It is, in some ways, a troublesome book, as it is a troublesome film. It’s far from a source to which we might turn in hopes of finding moral guidance and philosophical improvement. It’s not a work in whose image the mien of society should be set, to whose outlines we should conform ourselves. Its depiction of the Black race is objectionable, to say the least, as is its sanguine coloring of Southern fortitude and Confederate pride. The former is low and degrading while the latter is embellished to the point of excess. It treats its subject in far too cavalier a way, and views through rose-tinted glasses the brutal nature of a troubled past.


As such, it’s not a historical documentary by which we’ll be usefully instructed, upon which we should rely for a blueprint of liberal reform. It’s not a work that will provide us with a map directing us toward the equality that should be exercised in the treatment of all women and men, regardless of their genitals or the color of their skin. It’s not a work from which we should derive our lessons as they pertain to the racial issues in which, mercifully to a far lesser extent, we’re still engulfed, of which we’d very desperately like to be freed. We need not turn to it to deliver us this freedom.


Nevertheless, it is a classic work, from which perspective can be gained, by which the mind will be expanded, and in which satisfaction will be found. It’s certainly worth remembering that always, in any work, but especially those with which you disagree, something will be learned. That said, one must allow this process to happen, which begins, deliberately, with the opening of one’s mind. In the meantime, the artistic achievement is irrefragable, and, on that merit alone, its value must be granted and its many hours (rife with overtures and entr’actes) embraced.


Yet some platforms would rather whisk it away into the dustbin of obscurity, into the closet of American shame, out of whose endless depths and moldy corners, so few works succeed in climbing. HBO Max, the streaming service for the flagship network, famously removed the film from its repertoire at the start of this year. Having bathed in the plaudits of the bien pensant for so valiant and “woke” a move, it later re-instated the film, but not without a helpful caveat. For the convenience of the viewer, and the amelioration of his soul, a prologue was added before its credits rolled. Its intention was to contextualize the events to which he’d soon be exposed, while also signaling to him the pertinacity of its virtue, and crying out to him the sincerity of its tone.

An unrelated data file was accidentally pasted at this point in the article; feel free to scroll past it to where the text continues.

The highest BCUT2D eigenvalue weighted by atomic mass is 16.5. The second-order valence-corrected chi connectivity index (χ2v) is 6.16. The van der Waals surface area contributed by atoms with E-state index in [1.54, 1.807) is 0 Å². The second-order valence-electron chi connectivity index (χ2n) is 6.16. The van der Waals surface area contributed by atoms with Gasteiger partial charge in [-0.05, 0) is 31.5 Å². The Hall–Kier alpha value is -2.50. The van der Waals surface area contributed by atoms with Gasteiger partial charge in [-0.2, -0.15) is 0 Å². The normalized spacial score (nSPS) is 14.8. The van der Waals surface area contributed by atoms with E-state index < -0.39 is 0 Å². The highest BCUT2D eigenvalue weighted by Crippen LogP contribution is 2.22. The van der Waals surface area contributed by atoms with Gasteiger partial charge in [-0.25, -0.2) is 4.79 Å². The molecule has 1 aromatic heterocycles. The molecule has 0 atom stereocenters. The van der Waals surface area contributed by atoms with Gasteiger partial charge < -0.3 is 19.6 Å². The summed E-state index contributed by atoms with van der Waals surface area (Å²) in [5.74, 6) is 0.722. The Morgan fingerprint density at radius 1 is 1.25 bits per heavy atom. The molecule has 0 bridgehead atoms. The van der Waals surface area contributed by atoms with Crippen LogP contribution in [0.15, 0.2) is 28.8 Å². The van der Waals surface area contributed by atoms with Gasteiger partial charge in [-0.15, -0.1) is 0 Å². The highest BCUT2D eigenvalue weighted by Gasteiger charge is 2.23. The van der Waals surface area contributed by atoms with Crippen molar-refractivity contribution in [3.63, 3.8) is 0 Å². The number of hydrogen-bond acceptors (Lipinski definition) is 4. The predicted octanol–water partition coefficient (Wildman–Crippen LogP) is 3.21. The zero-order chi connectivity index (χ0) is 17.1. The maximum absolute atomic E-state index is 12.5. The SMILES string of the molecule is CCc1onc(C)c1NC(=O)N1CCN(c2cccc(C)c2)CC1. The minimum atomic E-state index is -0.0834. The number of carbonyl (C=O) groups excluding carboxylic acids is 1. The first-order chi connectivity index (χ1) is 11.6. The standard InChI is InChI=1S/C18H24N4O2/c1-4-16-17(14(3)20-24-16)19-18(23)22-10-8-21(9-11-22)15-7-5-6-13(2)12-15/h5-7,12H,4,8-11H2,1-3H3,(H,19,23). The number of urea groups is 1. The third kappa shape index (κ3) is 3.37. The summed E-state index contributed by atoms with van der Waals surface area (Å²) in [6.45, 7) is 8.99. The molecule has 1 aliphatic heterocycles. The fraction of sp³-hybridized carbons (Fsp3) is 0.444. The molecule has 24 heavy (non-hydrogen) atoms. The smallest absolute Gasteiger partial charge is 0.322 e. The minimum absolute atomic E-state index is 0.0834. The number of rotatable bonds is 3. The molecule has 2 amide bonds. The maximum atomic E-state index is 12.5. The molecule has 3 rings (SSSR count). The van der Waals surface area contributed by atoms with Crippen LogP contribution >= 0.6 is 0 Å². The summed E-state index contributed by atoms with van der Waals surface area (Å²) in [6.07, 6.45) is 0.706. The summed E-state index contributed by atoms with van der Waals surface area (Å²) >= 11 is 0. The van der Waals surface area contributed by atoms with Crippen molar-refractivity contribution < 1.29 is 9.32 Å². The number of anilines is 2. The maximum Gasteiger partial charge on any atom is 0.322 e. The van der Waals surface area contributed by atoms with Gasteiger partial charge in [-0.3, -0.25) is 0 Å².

By those on the Left, these two moves were cheered: its initial removal, and its subsequent contextualization. When, months later, Netflix released the French film, Cuties, I expected the outrage and the calls for censorship to be much the same. I thought, naively, that some new standard of aesthetic judgment had been reached, a way of looking at morally questionable films at which, with but one viewing, our instincts of propriety might cringe. Admittedly, the subject matter in each film is different (Cuties deals with quasi-pornographic depictions of prepubescent girls, while Gone with the Wind treats of the romance of the old South), but if the latter was deemed an intolerable affront to decorum, by which indignation was provoked, so too must be the former.


Much to my surprise, the outrage over Cuties never came. The clamors for its removal were heard only among those stationed on the Right, while those on the Left, keenest to cancel, were slowest to speak. Silence in the reception of this film might’ve been bad enough, but many positively lauded it. It became, strangely enough, a kind of feminist masterpiece, a paragon of progressivism over which leftist critics enthused. Sparkling columns were written on its behalf, and neither award nor trophy was denied it. It was, at least among one set of viewers, universally beloved and fiercely defended.


While Cuties has escaped the censure of the Left, Gone with the Wind has endured it. While the former has climbed the mountain of our acclaim, the latter has fallen into the pit of disrepute. It is an odd environment, indeed. If ever cancellation was to be administered, one would think now the appropriate time, and Cuties the appropriate film. Yet it stands above criticism and beyond reproach, while Gone with the Wind fights for its life.